A Myanmar court sentenced prominent filmmaker Min Htin Ko Ko Gyi to one year in prison for defaming the military on Thursday, drawing swift condemnation from Human Rights Watch.
The New York-based NGO’s Deputy Asia Director, Phil Robertson, said in a statement that Min Htin Ko Ko Gyi should never have been arrested for expressing his views critical of Myanmar’s military in Facebook posts earlier this year.
His case shows why Myanmar’s civilian government must urgently use its overwhelming majority in the Parliament to revoke laws which clearly violate the right of free expression, said Robertson.
The treatment of Min Htin Ko Ko Gyi has been a travesty of justice, and these laws need to be stripped off the law books so no one else will have to suffer the way he has in this ordeal,” Robertson added.
Min Htin Ko Ko Gyi, who is the founder of Myanmar’s Human Rights, Human Dignity International Film Festival, was charged under Section 505(a) of Myanmar’s Penal Code and Section 66(d) of the Telecommunications Act for writing the social media posts critical of the armed forces, specifically the political clout they are guaranteed by the country’s 2008 constitution written by a military junta.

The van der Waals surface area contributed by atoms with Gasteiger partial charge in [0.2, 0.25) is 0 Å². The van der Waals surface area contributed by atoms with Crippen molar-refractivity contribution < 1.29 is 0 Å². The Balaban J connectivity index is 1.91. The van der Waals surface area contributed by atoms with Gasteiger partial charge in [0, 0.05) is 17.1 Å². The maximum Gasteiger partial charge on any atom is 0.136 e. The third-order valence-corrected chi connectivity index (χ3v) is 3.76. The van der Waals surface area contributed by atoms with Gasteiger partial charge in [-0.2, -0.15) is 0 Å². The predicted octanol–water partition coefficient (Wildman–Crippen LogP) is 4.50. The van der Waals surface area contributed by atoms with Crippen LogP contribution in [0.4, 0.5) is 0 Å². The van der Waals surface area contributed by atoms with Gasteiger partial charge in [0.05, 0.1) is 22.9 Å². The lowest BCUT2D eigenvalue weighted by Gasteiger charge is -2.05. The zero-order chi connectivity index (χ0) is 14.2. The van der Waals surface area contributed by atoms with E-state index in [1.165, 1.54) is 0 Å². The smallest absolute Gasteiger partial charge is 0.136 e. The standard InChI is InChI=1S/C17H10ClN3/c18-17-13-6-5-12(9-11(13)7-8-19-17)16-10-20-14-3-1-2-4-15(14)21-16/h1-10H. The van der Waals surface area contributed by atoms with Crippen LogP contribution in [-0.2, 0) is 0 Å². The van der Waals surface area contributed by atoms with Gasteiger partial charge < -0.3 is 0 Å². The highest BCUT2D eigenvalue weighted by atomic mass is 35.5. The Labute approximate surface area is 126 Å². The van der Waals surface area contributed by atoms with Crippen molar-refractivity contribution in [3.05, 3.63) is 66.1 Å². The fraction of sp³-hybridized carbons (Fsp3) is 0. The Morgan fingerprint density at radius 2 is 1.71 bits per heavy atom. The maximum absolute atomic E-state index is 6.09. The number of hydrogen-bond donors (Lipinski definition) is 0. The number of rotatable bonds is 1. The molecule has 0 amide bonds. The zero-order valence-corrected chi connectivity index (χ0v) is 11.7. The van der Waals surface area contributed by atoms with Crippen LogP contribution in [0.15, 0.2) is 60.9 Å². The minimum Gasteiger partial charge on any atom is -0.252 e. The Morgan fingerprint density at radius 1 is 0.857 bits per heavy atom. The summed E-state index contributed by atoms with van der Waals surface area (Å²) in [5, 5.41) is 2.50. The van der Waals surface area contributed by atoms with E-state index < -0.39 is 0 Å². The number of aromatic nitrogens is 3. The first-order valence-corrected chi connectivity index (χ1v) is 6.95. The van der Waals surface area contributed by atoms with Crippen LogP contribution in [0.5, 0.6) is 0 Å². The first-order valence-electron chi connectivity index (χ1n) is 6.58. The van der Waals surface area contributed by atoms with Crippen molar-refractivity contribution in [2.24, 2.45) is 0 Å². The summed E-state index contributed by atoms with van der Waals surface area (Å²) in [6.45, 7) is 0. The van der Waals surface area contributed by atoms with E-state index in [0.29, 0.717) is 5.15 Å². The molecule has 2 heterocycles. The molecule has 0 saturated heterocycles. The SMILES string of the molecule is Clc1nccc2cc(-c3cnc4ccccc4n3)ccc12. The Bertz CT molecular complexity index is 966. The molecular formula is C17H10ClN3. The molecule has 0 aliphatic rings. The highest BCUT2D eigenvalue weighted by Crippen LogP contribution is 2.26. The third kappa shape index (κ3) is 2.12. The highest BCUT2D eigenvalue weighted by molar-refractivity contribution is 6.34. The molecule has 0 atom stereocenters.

Section 66(d) of the Telecommunications Law prohibits use of the telecom network to defame people and carries a jail sentence of up to three years and a fine. Section 505(a) criminalizes the circulation of statements and reports with the intent to cause officers or soldiers in the country’s armed forces to mutiny or otherwise disregard or fail in their duties.
Robertson said that the 2008 Constitution was an affront to both human rights and the principles of democracy and should be amended, agreeing with the filmmaker’s original posts.
He added that under the current constitution, the Burmese people will continue to suffer from a military that systematically abuses rights with impunity and places itself above the law.”
The filmmaker was denied bail in April 2019 and had been held in prison since then despite the fact that he suffers from liver cancer. Robertson argued that the court should have taken that into consideration.
“It’s shocking the court paid so little heed to Min Htin Ko Ko Gyi’s precarious health situation, and the very serious illness he’s suffering from. Not only has the court been unjust in its judgement but it’s also been cruel in ordering his pre-trial incarceration.”
There have been 53 cases filed under Section 66(d) and 31 cases filed under Section 505 in the past year, Myint Kyaw, joint secretary of the Myanmar Press Council, told RFA in early February.
Myanmar journalists and domestic and international rights groups have called on the civilian government of leader Aung San Suu Kyi to repeal vaguely worded laws such as Section 66(d), which have increasingly been used by those in power, including the military, during the current administration to silence their critics.
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